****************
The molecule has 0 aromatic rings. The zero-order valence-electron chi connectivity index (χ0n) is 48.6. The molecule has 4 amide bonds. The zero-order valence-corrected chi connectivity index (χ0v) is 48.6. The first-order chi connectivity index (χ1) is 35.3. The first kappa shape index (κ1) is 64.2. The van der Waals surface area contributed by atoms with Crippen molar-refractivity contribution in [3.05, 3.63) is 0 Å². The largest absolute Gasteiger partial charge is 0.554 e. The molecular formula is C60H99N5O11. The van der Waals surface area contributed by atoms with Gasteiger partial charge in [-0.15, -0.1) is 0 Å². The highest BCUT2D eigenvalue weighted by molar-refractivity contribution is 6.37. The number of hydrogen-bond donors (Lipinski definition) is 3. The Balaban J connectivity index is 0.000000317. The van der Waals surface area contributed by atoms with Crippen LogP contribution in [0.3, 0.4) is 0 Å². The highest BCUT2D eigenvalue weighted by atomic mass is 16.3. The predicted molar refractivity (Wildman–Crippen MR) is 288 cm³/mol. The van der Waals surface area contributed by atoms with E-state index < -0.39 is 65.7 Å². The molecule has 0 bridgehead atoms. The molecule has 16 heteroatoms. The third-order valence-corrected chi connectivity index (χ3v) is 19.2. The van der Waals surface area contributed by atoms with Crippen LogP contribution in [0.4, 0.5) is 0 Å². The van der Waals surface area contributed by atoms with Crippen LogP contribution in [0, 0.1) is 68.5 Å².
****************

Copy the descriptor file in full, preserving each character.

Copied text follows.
The molecule has 0 aromatic rings. The zero-order valence-electron chi connectivity index (χ0n) is 48.6. The molecule has 4 amide bonds. The zero-order valence-corrected chi connectivity index (χ0v) is 48.6. The first-order chi connectivity index (χ1) is 35.3. The first kappa shape index (κ1) is 64.2. The van der Waals surface area contributed by atoms with Crippen molar-refractivity contribution in [3.05, 3.63) is 0 Å². The largest absolute Gasteiger partial charge is 0.554 e. The molecular formula is C60H99N5O11. The van der Waals surface area contributed by atoms with Gasteiger partial charge in [-0.15, -0.1) is 0 Å². The highest BCUT2D eigenvalue weighted by molar-refractivity contribution is 6.37. The number of hydrogen-bond donors (Lipinski definition) is 3. The Balaban J connectivity index is 0.000000317. The van der Waals surface area contributed by atoms with Crippen LogP contribution in [0.3, 0.4) is 0 Å². The highest BCUT2D eigenvalue weighted by atomic mass is 16.3. The predicted molar refractivity (Wildman–Crippen MR) is 288 cm³/mol. The van der Waals surface area contributed by atoms with E-state index < -0.39 is 65.7 Å². The molecule has 0 bridgehead atoms. The molecule has 16 heteroatoms. The third-order valence-corrected chi connectivity index (χ3v) is 19.2. The van der Waals surface area contributed by atoms with Crippen LogP contribution in [0.4, 0.5) is 0 Å². The van der Waals surface area contributed by atoms with Crippen LogP contribution in [0, 0.1) is 68.5 Å².